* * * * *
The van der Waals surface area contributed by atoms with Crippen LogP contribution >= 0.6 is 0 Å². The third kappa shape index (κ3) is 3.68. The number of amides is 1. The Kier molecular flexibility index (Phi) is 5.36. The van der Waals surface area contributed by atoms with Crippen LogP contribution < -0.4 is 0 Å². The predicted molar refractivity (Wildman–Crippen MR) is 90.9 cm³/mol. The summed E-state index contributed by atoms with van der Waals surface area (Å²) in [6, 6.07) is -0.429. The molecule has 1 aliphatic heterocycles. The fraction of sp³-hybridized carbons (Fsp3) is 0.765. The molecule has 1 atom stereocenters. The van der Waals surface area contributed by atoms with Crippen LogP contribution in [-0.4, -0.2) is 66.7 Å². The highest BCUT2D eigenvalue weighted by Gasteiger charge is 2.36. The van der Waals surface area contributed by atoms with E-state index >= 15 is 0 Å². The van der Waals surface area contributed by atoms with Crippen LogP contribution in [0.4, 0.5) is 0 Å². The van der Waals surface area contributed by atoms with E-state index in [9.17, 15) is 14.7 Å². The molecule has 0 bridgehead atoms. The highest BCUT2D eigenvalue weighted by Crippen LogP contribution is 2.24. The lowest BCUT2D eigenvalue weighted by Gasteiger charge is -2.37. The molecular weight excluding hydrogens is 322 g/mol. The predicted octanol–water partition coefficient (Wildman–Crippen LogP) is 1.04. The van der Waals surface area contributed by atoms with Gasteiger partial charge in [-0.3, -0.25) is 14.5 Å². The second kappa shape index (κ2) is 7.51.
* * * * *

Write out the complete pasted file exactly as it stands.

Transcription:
The van der Waals surface area contributed by atoms with Crippen LogP contribution >= 0.6 is 0 Å². The third kappa shape index (κ3) is 3.68. The number of amides is 1. The Kier molecular flexibility index (Phi) is 5.36. The van der Waals surface area contributed by atoms with Crippen LogP contribution < -0.4 is 0 Å². The predicted molar refractivity (Wildman–Crippen MR) is 90.9 cm³/mol. The summed E-state index contributed by atoms with van der Waals surface area (Å²) in [6, 6.07) is -0.429. The molecule has 1 aliphatic heterocycles. The fraction of sp³-hybridized carbons (Fsp3) is 0.765. The molecule has 1 atom stereocenters. The van der Waals surface area contributed by atoms with Crippen LogP contribution in [-0.4, -0.2) is 66.7 Å². The highest BCUT2D eigenvalue weighted by Gasteiger charge is 2.36. The van der Waals surface area contributed by atoms with E-state index >= 15 is 0 Å². The van der Waals surface area contributed by atoms with Crippen LogP contribution in [0.4, 0.5) is 0 Å². The van der Waals surface area contributed by atoms with E-state index in [9.17, 15) is 14.7 Å². The molecule has 0 bridgehead atoms. The highest BCUT2D eigenvalue weighted by Crippen LogP contribution is 2.24. The lowest BCUT2D eigenvalue weighted by Gasteiger charge is -2.37. The molecular weight excluding hydrogens is 322 g/mol. The predicted octanol–water partition coefficient (Wildman–Crippen LogP) is 1.04. The van der Waals surface area contributed by atoms with Gasteiger partial charge in [-0.3, -0.25) is 14.5 Å². The second kappa shape index (κ2) is 7.51.